The daily Nebraskan. ([Lincoln, Neb.) 1901-current, April 29, 1977, Image 1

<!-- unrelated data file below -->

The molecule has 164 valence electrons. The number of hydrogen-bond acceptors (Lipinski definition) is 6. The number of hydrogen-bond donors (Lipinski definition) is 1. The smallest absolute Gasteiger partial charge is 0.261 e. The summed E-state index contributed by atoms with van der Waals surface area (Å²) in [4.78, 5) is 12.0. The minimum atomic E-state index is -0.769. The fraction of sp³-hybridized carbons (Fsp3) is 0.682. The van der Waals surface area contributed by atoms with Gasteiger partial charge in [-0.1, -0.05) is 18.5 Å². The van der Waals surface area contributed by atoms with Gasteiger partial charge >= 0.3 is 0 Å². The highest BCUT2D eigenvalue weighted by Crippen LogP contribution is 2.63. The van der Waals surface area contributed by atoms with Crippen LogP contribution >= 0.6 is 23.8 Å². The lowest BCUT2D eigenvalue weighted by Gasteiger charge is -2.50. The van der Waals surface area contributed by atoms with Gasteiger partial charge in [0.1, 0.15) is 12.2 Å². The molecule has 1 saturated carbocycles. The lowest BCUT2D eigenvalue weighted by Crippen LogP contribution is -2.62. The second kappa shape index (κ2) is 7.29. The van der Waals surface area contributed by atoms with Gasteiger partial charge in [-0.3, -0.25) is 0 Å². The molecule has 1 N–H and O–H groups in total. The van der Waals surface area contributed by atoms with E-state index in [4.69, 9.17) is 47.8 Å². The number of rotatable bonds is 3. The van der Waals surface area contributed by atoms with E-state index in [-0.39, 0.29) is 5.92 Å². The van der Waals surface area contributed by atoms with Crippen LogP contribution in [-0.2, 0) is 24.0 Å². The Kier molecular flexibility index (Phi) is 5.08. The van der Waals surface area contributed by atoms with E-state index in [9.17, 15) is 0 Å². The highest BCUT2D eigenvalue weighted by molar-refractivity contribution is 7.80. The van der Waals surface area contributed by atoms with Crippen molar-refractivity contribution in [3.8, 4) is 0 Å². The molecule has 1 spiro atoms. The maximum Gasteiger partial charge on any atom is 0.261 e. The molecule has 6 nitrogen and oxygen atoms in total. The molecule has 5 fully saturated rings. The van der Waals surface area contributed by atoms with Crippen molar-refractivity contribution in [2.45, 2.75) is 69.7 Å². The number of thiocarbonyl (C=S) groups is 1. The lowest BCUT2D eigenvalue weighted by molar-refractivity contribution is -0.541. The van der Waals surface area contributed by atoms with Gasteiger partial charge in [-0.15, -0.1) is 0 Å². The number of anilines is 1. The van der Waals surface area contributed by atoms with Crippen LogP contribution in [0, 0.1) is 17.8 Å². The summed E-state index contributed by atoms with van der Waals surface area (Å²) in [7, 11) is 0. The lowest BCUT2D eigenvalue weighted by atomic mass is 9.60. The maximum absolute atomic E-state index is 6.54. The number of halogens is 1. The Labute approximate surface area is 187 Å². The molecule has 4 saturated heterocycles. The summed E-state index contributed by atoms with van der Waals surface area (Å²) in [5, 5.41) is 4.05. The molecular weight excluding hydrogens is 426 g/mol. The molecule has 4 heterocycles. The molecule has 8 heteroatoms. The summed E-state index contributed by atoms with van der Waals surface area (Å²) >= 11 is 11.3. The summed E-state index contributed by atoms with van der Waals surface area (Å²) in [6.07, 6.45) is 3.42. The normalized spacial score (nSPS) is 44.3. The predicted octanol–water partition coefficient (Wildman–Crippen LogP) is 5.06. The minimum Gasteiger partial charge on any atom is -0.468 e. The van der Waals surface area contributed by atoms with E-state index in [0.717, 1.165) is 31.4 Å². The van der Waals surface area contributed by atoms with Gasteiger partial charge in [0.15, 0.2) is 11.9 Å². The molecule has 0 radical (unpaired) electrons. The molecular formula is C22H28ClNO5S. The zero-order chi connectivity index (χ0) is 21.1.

FAB makes tentative cuts in ASUN President Greg Johnson received $930 less than his amended budget request in the Fees Allocation Board (FAB) tentative allocation Thursday night. The board, disregarding last year's FAB recommenda tion not to fund salaries, voted to accept the proposed ASUN executive salaries totaling $2,695 for September through March of 1977-78. The possibility of unpaid ASUN executives was compared by Johnson to old time England where Input from the poorer, lower class was eliminated through economics. He said the lack of salaries would prevent students putting themselves through school from becoming involved In the higher levels of student government. However, the .budget took a $400 cut In its administra tive salary line which would have provided payment for the current executives for April and May. The executives' summer salary request was also cut from $600 to $560. The board supported an amendment to delete the $250 requested for a task force to study student government, but voted to accept Johnson's $5,000 programming fund request, which he said included new ideas for student services. ' An apartment service, uniform class evaluations, an improved ASUN book exchange, information seminars and a student loan program were possibilities Johnson listed for using the allocated funds. The tentative ASUN allocation of $28,385, afong with the current overallocation of about $20,000 forces FAB to either raise student fees more than the recommended $6.04, or to drastically cut allocations to other student organizations, according to Nate Eckloff, FAB chairman. Greg Johnson said he could hardly advocate a greater fee increase since he was elected to fight one, but FAB member Frank Hallgren pointed out that axing other organizations would be the only other alternative. The board will discuss this further before making a final decision. ASUN vund reoiuest Jay Matzke, FAB member, justified the boards alloca tion by saying "ASUN is here to help the students of this university, and I can't think of any organization that will fill, or could fill the bill as well as ASUN." Board member Mark Buchanan sai$ he felt the bene fits of an effective student government far outweighed the cost, and that this effectiveness would perpetuate itself., "Either fund it and back it all the way, or cut it out," he said. After considering budget requests from eight other student organizations, FAB planned to make final cuts and recommendations late Thursday night. A i n n. friday. april 29, 1977 vol. 100 no. 1 13 lincoln, nebraska If V". . '', : - - ; - . v" , . .r . v v Photo by Ted Kirk Lincoln Mayor Helen Boosalis made a brief visit to the Nebraska Union Thursday afternoon and mingled with students attending, the city council candidate debates. Beware: the book you buy might be the one you "lost" A few UNL students are making a lucra tive living selling books to the bookstores, according to Merle Howe, Campus Police detective. The problem is that the students making profits are taking books from cafeteria entrances, where students leave their books while eating, and classrooms and selling them for their own profit, he said. "We average about two students per semester being caught and going to court for stealing and then selling books to the two bookstores on campus," Howe said. He said these students are charged with petty larceny, and, if convicted, are charged $60 plus $8 court costs. Howe said the persons are caught when they sell the books they stole. Both University Bookstore and Neb raska Bookstore require the book seller to sign his name and show proof of his stu- News, lincoln kids are getting their kicks playing soccer this spring and so will you p. 6 Entertainment: A CBS newscaster, a com pose and the Lincoln Symphony Orches tra will air their talents this Saturday. . p. 8 Sports: Husker football coach Tom Os borne will separate the men from the boys at Saturday's Red and White game . . p. 10 dent identification number, sources from both bookstores said. When someone loses a book, or be lieves one has been stolen, he or she should contact Campus Police and the two bookstores immediately, Howe said. "A lot of times a student says 'big deal' when he loses a book," Howe said. "But when you figure books cost from $10 up that'salotofmoney." Persons who keep going back to the bookstore frequently selling books are under suspicion from bookstore clerks, he said. He said the signature and student iden tification number used in selling the books are used as evidence of theft. "If the accused student does not admit to the thefts, the clerk will have to go to court and testify about the physical appearance of the suspect," Howe added. The biggest problem in catching thieves is getting students to report thefts, he added. . - To help prevent the thefts and aid in catching the guilty party, Howe said, stu dents should put their name, address, identification number and any identifi cation marks they can remember in the books. Not only does this help catch thieves, but it helps get many books back to the owner when the books are left in 'the chssroom and picked up by custodians, he Slid. City council candidates debate issues in Union By Mary Jo Pitzl Nearing the home stretch before Tues day's city general election, city council candidates came to the UNL campus Thursday afternoon to discuss election issues with students. Plagued by microphone difficulties, the two-hour debate in the Nebraska Union Main Lounge drew about 35 students. The debate was sponsored by ASUN's Gov- , ernment Liaison Committee (GLC). Following self-introductions, the six candidates responded to questions from a three-member panel representing city, county and university governments. The city council hopefuls then fielded questions from the student audience. City council candidates include T. R. Allan, Joseph Hampton, Leo Scherer and Dorothy Walker and incumbents Sue Bailey and John Robinson. . Debate topics ranged frorrj Unimport ance of Lincoln 's ' downtown cen ter to energy conservation. Housing discussed ASUN president Greg Johnson asked for the candidates' opinions on Lincoln apartment conditions and availability, ex plaining this housing issue is of major con cern to UNL students. Several candidates offered little hope to remedy the current situation. "It's doubtful if the apartment dilemma will be solved until demand decreases," incumbent Bailey said. She said the city is responsible for supplying tax dollars to support housing, and "we have not yet seen the support to do it." Allan admitted that there is a deficient amount of apartments in the city, but building additional housing entails high cost. He recommended that the city apply for federal loans to alleviate the high build ing expense. "The burden lies on the university to provide off-campus housing for students," Robinson said. Acknowledging such action is currently impossible, Robinson encour aged students to work for this goal and to pressure the NU Board of Regents for help. Robinson also said it is important. for students to understand Lincoln zoning policy. Many areas of Lincoln will be re zoned this year and Robinson said this will affect students as Lincoln residents. Support downtown Candidates unanimously voiced support for a strong downtown center. Scherer said the downtown plays a vital role to the city, especially with the uni versity located so close. Calling the Lincoln downtown core the "hub of culture and the tax base for the city," Hampton said the city must do a thorough job in developing the down town area. "Let's not do it half way. Let's make it functional," Hampton said. More downtown parking is necessary to achieve this goal, he said. "We have to keep the population close enough to the downtown to use the downtown," Walker said. She agreed with Scherer that this would entail addiifonal parking on the edges of the downtown core. An unidentified student in the aud ience questioned the contradiction be tween the candidate's emphasis on energy conservation and their support for increas ed downtown parking. "Although I am strongly for energy conservation, we will have to provide park ing downtown because people will still come downtown," Scherer said. Hampton stressed a move toward in creased conservation and better use of Lin coln transportation systems. In comparison to other cities, Lincoln doesn't even have an energy problem, according to Bailey. "As soon as possible we ought to get rid of the idea parking is essential to the downtown core," Bailey said. She suggest ed peripheral parking for the downtown center. The Lincoln-Lancaster County Regional Comprehensive Plan, was also discussed by the candidates. Other debate topics included the Lincoln-Lancaster County Common, westward Lincoln expansion, and widening Hunt ington Road between 27 and 33 streets. State senators may begin budget discussion Monday Explaining that state senators "just haven't gotten to it yet," Waverly Sen. Jerome Warner said Thursday the NU budget bill may be discussed by the Ne-, braska Legislature beginning Monday. The NU budget bill, LB533, includes proposed budgets for the four state col leges and aid to technical community col leges. The bill had been expected to be considered Thursday. The Appropriations Committee has re commended an amendment which would add some $265,633 to the committee's original suggestion that NU receive $100,663,540, said legislative fiscal ana lyst Alan MoeUer. The additional sum is to replace loss of federal funds for the UNL nursing program, MoeHer said. The Appropriations Committee recom mends NU receive some $100,929,173 in general funds. Kearney Sen. Ron Cope said the appro priation bills are "moving along much more quickly" this session than they have in the past. He attributed the delays that have oc curred to amendments on bills which he said "should have gone thrdugh without a hitch." Cope said the NU budget is t "slow" process because of the amount of money involved. He said he knew of no proposed amendments but said "it'll be a great sur prise" if the bill passes without amend ment. With only 17 days left in this legislative session, there is "ho possible way" all the bills will be considered this session, Cope said.